1,000-Year-Old Software Redux

Sometimes the universe works in mysterious ways. I’m not one for mystics, but I have to admit that my own foresight has given me a bit of a shiver last night. Of course, I didn’t attempt to be the next Nostradamus when I wrote the blog post pondering what software will last 1,000 years, but here we are. Apparently GitHub has endeavored on a project with exactly that goal.

And documentation I’ve written will be included.

Jared Porcenaluk is an Arctic Code Vault Contributor, and some of the things he's written is stored in a vault above the arctic circle. Technically closer to the North Pole than the Arctic Circle.

Is GitHub serious about burying film reels containing open-source code and documentation in a decommissioned coal mine in the Svalbard archipelago? They are serious enough to have done it. What at first feels like a publicity stunt reveals itself to be a serious anthropological project. Archivists are genuinely interested in preserving our culture and history, including some of the most important works generated by our species in the last hundred years: software.

One amusing note about those film reels. They are made by Piql; a company who’s name is a homophone of “Pickle.” Get it? Because “pickling” is a form of preservation. I find this adorable.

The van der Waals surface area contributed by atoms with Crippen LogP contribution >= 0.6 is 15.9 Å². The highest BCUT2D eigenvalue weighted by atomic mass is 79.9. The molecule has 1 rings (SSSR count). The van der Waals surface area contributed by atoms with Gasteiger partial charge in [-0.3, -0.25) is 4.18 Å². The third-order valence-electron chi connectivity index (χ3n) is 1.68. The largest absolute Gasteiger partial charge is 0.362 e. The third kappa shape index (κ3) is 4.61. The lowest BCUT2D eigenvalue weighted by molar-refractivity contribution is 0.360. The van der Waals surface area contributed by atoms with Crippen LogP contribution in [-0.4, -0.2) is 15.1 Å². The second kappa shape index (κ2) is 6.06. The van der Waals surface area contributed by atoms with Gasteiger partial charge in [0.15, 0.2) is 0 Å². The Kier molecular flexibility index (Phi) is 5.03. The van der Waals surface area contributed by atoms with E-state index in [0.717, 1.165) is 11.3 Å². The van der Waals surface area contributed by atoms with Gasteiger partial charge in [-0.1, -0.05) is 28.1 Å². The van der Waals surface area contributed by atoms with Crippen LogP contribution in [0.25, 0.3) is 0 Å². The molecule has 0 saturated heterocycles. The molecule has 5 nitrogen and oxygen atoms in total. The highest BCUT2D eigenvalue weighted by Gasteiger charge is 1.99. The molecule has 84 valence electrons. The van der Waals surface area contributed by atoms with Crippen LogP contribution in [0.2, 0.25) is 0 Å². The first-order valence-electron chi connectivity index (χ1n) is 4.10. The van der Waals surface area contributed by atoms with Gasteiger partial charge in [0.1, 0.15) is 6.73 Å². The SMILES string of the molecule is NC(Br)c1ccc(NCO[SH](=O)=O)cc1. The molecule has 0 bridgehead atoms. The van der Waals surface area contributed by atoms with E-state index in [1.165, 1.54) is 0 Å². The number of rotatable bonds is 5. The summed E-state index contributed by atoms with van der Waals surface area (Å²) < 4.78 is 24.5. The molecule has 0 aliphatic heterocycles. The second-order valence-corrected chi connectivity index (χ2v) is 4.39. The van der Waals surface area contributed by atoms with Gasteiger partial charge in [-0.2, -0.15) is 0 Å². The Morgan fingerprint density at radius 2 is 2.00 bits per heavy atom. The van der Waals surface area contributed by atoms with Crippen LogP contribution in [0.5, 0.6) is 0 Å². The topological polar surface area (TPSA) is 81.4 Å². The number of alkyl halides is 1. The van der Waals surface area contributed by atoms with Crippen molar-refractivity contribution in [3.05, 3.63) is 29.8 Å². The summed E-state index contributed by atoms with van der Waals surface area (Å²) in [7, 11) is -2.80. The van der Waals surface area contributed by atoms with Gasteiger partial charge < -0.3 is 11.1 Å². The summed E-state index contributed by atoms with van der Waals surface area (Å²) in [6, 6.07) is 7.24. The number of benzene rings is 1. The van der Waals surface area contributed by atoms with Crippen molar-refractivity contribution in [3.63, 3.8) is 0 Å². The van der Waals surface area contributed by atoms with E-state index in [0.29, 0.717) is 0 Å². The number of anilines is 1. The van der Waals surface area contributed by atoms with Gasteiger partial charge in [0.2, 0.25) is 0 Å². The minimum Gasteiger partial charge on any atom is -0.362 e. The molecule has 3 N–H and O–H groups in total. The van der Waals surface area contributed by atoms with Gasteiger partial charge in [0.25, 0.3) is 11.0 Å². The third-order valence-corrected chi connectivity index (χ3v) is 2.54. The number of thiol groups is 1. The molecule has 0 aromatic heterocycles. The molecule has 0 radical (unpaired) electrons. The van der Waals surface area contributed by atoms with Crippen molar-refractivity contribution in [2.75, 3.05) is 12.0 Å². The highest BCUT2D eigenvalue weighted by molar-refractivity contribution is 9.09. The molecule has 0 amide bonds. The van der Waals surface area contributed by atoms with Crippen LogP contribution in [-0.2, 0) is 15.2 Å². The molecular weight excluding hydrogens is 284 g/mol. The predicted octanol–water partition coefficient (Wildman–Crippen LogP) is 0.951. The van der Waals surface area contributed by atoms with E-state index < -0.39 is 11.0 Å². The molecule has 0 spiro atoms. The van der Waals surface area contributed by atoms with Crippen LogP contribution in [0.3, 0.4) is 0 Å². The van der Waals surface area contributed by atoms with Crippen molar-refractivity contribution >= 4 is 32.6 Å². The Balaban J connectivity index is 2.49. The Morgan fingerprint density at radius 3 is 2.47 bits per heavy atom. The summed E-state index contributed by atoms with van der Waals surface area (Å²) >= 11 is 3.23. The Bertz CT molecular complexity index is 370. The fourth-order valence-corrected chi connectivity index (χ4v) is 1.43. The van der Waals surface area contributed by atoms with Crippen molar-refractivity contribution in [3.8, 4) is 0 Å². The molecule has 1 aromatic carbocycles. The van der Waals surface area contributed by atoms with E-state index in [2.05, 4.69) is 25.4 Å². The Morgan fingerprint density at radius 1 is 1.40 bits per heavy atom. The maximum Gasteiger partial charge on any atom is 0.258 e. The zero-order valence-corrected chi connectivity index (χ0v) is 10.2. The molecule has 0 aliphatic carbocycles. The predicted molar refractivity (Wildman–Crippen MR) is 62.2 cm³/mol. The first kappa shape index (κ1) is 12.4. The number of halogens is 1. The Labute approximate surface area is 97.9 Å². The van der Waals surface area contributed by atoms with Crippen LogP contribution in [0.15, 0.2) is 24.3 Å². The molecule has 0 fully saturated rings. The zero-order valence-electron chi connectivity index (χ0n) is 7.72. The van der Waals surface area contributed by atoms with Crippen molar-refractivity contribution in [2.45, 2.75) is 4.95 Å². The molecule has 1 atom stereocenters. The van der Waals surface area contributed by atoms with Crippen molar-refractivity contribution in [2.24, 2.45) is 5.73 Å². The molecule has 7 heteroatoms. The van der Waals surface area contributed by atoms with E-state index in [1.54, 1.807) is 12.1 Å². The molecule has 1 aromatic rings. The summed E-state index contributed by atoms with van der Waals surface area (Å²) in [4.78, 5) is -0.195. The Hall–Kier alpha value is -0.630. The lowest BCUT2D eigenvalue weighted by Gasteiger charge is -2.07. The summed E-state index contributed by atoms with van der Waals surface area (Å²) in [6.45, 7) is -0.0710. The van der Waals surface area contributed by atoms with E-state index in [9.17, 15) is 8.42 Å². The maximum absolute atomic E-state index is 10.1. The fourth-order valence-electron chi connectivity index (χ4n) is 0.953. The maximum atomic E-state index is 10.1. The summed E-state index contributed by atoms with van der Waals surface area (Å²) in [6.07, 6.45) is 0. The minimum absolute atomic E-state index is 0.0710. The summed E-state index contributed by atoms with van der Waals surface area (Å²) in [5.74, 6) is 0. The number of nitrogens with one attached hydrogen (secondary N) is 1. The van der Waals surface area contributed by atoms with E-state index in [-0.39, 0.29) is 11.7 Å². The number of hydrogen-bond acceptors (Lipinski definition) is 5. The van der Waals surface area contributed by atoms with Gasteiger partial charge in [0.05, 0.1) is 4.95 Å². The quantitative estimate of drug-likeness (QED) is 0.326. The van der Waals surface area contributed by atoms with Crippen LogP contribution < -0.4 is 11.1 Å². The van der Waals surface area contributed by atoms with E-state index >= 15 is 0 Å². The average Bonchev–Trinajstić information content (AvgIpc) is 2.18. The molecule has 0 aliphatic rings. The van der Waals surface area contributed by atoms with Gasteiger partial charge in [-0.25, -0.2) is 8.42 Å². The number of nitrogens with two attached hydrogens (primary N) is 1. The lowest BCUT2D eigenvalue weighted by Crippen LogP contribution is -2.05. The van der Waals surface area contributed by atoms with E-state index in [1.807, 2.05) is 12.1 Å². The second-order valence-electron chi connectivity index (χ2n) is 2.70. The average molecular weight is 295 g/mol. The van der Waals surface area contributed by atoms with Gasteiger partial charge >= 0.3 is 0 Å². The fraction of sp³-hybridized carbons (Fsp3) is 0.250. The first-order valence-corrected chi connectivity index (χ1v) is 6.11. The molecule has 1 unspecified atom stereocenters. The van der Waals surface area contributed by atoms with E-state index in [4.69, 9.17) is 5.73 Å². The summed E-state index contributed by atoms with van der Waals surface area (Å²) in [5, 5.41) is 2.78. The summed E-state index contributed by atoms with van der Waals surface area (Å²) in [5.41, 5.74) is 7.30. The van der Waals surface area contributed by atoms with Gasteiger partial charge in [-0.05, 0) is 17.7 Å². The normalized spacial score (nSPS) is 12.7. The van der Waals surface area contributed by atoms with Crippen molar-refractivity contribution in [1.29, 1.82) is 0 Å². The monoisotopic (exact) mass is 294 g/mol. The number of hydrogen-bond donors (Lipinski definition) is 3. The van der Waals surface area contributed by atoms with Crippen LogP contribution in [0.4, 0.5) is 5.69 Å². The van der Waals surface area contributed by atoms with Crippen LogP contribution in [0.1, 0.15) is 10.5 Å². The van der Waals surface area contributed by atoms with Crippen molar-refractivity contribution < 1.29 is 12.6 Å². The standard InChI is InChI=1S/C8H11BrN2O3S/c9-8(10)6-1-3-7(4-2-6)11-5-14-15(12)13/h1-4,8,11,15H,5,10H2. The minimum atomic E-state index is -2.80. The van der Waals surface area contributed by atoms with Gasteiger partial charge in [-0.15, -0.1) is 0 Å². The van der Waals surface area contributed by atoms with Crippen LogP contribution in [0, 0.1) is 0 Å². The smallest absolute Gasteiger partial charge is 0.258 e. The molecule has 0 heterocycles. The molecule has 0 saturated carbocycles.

Imagine my surprise when I find there is not only a well-funded project to preserve software for 1,000 years, but unimaginably software I’ve helped write will be included in it. I would have never thought I’d be contributing to software that lasts 1,000 years.

Given the repositories I’ve contributed to that will be included, I believe everything I’ve written for those projects is documentation. As I’ve created side projects, I’ve found missing or inaccurate parts of documentation and have occasionally felt the need to steer future developers away from pitfalls. In doing so, I’ve contributed to the documentation of open-source projects such as Azure Docs, IoT Edge Dev, and Windows IoT Core Docs. It could very well be that there’s some forgotten semicolon I’ve added on some active public repository out there, effectively making code I’ve written part of the archive. No matter, in my mind the parts of software for humans to read are at the same level of importance as the parts of software for computers to read. Documentation does not play second fiddle to code because it is a crucial tool to continuing to use and develop software.

I shouldn’t feel so special. The purpose of the GitHub Archive vault is to preserve as much open-source software as it can. In that spirit, it had some fairly relaxed rules about what was included and what was not, effectively making any public and active repository part of the archive. Still. To think that little ol’ me has some code chilling, literally, in a vault somewhere north of the arctic circle is pretty cool. Really cool. Like, subzero.

And if 1,000 years isn’t good enough for you, they’re working on 10,000.

Microsoft research is working on 10,000 year old code and partnering with the GitHub Archive program to do it. They plan on using quartz glass platters engraved by a femtosecond laser to do it.